The Heirs of Nostradamus–1

I am going to appear extensively on a rerun of a 2-hour Discovery Channel special on 21 December. Read more about it here: Nostradamus Predictions. I believe it will air in your US time zones starting at 5 pm. I have been holding this three-part series in my blog stock file since March 2009. With the show coming on Monday, this might be a good time to begin posting it.

The Heirs of Nostradamus, Part 1

There are clues left by the 16th-century prophet of Provence that many Nostradamian fans bandy about in heated debates because they suggest just “who” will be his best interpreter in the 21st century. The so-called “heirs” Nostradamus may have foreseen could be contemporaries of our day.

Who, therefore, measures up to his criterion?

Two quatrains provide the parameters for legitimacy’s litmus test. We will take on each quatrain a blog at a time. After which, I invite you all to “divine-chime” in with your conclusion who in your opinion is the heir of Nostradamus and why in an email that, with your permission, will join the summation of others in future bulletins. Let the “Mr. Nostradamian Universe” contest begin:


Century 3 Quatrain 94:

De cinq cens ans plus compte l’on tiendra,
Celuy qu’estoit l’ornement de son temps:
Puis à vn coup grande clarté donra,
Que par ce siecle les rendra trescontens.

For five hundred years more they will take notice of him,
Who was the ornament of his time:
Then suddenly a great revelation will be made,
Which will make people of that century well pleased.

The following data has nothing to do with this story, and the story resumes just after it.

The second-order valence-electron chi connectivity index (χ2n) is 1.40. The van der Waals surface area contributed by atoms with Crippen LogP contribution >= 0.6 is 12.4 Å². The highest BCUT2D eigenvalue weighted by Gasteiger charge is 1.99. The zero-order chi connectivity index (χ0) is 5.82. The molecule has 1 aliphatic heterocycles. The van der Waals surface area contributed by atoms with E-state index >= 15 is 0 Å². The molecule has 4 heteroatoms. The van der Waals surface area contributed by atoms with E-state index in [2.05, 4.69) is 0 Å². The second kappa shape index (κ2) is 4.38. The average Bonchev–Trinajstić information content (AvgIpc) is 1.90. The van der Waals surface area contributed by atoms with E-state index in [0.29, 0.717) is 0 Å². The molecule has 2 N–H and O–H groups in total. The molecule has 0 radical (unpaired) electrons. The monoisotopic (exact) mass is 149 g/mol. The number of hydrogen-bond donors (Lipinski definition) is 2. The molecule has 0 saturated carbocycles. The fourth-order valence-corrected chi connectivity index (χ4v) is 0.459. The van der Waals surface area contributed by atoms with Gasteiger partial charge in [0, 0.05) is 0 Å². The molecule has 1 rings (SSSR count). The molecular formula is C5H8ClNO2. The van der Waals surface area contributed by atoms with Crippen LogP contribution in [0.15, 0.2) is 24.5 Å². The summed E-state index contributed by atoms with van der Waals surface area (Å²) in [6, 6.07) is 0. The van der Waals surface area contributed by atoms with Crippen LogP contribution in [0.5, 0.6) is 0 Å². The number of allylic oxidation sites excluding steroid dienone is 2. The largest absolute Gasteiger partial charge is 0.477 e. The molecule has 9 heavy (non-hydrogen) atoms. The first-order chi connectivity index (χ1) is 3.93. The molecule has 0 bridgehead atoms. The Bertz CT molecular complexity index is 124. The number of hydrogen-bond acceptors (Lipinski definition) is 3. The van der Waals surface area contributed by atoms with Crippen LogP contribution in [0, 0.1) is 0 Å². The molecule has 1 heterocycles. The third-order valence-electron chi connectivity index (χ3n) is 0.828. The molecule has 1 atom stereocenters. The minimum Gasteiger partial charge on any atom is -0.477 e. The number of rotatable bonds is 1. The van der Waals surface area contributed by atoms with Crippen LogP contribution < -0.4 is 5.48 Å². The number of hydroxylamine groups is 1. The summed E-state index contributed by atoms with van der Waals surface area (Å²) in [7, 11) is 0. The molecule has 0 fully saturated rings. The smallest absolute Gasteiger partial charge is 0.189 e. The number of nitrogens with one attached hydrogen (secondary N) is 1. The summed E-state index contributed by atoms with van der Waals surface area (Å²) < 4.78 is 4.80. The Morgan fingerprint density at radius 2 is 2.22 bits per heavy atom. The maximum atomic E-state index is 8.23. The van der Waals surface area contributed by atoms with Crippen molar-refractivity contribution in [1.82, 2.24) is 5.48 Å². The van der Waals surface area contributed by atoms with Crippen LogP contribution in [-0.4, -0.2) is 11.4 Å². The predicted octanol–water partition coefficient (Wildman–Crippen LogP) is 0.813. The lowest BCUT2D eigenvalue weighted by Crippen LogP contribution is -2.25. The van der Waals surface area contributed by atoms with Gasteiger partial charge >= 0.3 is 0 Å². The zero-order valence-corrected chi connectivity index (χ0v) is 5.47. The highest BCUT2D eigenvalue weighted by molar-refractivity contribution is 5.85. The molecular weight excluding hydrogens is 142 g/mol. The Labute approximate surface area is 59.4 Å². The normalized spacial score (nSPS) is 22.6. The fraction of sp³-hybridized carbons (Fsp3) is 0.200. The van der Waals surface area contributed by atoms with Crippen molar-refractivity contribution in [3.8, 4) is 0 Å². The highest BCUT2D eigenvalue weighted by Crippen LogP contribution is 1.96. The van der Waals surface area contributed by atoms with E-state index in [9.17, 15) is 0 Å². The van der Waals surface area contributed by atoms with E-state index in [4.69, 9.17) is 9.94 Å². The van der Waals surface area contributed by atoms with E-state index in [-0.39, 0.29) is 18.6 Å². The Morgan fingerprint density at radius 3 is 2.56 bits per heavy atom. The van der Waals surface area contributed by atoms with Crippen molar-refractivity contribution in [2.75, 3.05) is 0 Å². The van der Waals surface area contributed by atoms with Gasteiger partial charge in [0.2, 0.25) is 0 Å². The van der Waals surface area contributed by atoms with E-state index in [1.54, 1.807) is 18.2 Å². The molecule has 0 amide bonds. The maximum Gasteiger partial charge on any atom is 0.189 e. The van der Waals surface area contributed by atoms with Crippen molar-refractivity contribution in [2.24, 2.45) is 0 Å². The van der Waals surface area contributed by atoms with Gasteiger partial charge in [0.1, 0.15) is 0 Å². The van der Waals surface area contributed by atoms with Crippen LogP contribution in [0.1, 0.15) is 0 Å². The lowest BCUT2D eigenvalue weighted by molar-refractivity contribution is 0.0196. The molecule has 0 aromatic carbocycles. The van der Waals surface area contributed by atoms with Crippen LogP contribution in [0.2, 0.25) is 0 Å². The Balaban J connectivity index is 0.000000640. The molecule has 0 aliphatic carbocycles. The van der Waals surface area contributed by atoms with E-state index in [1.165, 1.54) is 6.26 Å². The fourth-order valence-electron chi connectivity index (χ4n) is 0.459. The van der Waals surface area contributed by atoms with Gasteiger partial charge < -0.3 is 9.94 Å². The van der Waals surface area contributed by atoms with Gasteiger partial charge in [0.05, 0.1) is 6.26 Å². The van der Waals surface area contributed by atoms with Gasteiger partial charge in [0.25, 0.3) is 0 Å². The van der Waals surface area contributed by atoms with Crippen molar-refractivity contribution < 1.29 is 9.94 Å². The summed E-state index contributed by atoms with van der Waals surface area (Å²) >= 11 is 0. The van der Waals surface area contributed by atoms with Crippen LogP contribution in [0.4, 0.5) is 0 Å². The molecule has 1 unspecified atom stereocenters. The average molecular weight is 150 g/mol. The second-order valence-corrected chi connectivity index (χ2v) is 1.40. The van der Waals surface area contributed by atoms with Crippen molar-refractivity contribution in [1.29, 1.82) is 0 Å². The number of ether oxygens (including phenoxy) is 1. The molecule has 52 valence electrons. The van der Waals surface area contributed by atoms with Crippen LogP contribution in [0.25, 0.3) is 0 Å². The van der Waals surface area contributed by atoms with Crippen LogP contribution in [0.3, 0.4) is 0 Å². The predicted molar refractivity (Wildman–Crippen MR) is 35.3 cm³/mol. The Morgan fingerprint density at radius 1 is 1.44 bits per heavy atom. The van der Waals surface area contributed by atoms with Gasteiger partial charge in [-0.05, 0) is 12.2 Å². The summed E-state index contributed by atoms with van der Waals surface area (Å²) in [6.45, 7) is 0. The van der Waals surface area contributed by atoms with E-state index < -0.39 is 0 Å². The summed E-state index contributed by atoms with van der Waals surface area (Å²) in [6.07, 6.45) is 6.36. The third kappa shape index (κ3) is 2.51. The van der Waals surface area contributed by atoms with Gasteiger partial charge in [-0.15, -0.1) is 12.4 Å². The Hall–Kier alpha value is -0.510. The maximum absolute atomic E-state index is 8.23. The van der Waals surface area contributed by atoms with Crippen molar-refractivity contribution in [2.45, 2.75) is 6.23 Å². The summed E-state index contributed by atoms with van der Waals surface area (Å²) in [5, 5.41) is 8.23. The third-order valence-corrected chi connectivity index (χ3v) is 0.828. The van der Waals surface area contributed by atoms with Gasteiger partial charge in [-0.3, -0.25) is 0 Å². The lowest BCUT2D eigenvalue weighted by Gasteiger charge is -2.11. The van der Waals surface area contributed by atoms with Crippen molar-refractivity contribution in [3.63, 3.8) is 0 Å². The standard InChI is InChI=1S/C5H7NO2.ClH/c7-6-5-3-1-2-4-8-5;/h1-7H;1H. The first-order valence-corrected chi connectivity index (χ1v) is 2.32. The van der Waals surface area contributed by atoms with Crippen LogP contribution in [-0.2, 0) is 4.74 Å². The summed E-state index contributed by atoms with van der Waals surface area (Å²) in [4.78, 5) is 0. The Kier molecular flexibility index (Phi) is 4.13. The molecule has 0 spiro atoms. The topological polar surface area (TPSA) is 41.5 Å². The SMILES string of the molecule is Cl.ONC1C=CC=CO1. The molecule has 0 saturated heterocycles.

Nearly all scholars of the seer wave this quatrain around like some kind of banner of validation for their particular interpretation. Obscurity of the grammar comes to their aid. The quatrain is a grammatical flytrap laid to expose the delusions of grandeur of most interpreters of Nostradamus to date.

A linguistic test must be passed: How do you decipher which people of which century will be well pleased by their finest interpreter’s commentary?

The answer may be too obvious for the self-possessed Nostradamian scholar to divine. Counting five hundred years from the publication of his major work Les Propheties in 1555 gives us until 2055 C.E. to cry over spilled beer in bar room debates on whose occult understanding of Nostradamus is right.

David Pitt Francis, on page 277 of his book Nostradamus: Prophecies of Present Times? makes a good observation that Nostradamus may not have intended that we count 500 calendar years. Francis expected the end of the world as we knew it and the advent of a Messianic new millennium with the Second Coming of Christ by the year 2000. Had that have happened Nostradamus’ true interpreter and dispenser of revelations would appear 55 years after Jesus Christ established his world dictatorship of the forgiven, with 945 years left in Christ’s Reich to rule. Despite this rather Judeo-Christian prejudice for doomsday at the Millennium, Francis considered Nostradamus, being a Christianized Jew, would have counted lunar rather than solar years; namely, years with 12 months of 29.3 days each for a total of 354.3 days.

Five hundred lunar years equal 484.5 solar years.

“Calculating from Nostradamus’ birth in 1503, this gives a terminating date of about 1987,” says Francis. “The most appropriate date for an ‘inspired’ interpretation of the Centuries is therefore shortly before 1987/88, too late for the many claimants of the past, but just before Nostradamus’ date for the end of the world.”

That means the lunar calendar dates Judgment Day for the year 1997. Hmmm… Woops.

When all interpretations fall like an angel of the abyss on its demonic face, one can look to the quatrain indexing to salvage a possible date. Was there any important revelation or book published in the year 1994?

Maybe? What about 1987?

John Hogue

(20 December 2009)

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